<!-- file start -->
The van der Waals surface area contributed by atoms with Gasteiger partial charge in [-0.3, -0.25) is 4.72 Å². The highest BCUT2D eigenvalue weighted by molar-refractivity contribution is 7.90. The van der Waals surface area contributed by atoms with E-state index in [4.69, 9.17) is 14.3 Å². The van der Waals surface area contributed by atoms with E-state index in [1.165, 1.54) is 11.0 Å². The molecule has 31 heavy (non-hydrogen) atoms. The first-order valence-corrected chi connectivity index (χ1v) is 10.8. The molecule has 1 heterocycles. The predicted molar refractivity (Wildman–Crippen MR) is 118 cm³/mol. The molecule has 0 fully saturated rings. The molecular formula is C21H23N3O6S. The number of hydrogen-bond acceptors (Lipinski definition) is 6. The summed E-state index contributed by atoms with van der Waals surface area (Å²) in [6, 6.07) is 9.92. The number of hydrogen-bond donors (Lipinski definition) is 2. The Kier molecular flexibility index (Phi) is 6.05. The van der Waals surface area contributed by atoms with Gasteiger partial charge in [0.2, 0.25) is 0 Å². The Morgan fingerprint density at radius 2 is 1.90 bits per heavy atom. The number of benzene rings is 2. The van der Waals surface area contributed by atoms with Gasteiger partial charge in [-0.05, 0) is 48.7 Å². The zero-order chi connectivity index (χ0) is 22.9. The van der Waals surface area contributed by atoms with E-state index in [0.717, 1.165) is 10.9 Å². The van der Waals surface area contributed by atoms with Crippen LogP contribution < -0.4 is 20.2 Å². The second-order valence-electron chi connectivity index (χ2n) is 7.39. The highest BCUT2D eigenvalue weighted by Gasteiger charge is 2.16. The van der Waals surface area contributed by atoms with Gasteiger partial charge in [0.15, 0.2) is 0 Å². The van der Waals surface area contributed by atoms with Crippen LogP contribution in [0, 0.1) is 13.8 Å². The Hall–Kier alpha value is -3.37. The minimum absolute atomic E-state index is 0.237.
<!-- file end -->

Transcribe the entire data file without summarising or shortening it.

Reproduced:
The van der Waals surface area contributed by atoms with Gasteiger partial charge in [-0.3, -0.25) is 4.72 Å². The highest BCUT2D eigenvalue weighted by molar-refractivity contribution is 7.90. The van der Waals surface area contributed by atoms with E-state index in [4.69, 9.17) is 14.3 Å². The van der Waals surface area contributed by atoms with E-state index in [1.165, 1.54) is 11.0 Å². The molecule has 31 heavy (non-hydrogen) atoms. The first-order valence-corrected chi connectivity index (χ1v) is 10.8. The molecule has 1 heterocycles. The predicted molar refractivity (Wildman–Crippen MR) is 118 cm³/mol. The molecule has 0 fully saturated rings. The molecular formula is C21H23N3O6S. The number of hydrogen-bond acceptors (Lipinski definition) is 6. The summed E-state index contributed by atoms with van der Waals surface area (Å²) in [6, 6.07) is 9.92. The number of hydrogen-bond donors (Lipinski definition) is 2. The Kier molecular flexibility index (Phi) is 6.05. The van der Waals surface area contributed by atoms with Gasteiger partial charge in [0.2, 0.25) is 0 Å². The Morgan fingerprint density at radius 2 is 1.90 bits per heavy atom. The number of benzene rings is 2. The van der Waals surface area contributed by atoms with Gasteiger partial charge in [-0.05, 0) is 48.7 Å². The zero-order chi connectivity index (χ0) is 22.9. The van der Waals surface area contributed by atoms with E-state index in [0.717, 1.165) is 10.9 Å². The van der Waals surface area contributed by atoms with Crippen LogP contribution < -0.4 is 20.2 Å². The second-order valence-electron chi connectivity index (χ2n) is 7.39. The highest BCUT2D eigenvalue weighted by Gasteiger charge is 2.16. The van der Waals surface area contributed by atoms with Gasteiger partial charge in [0.15, 0.2) is 0 Å². The van der Waals surface area contributed by atoms with Crippen LogP contribution in [0, 0.1) is 13.8 Å². The Hall–Kier alpha value is -3.37. The minimum absolute atomic E-state index is 0.237.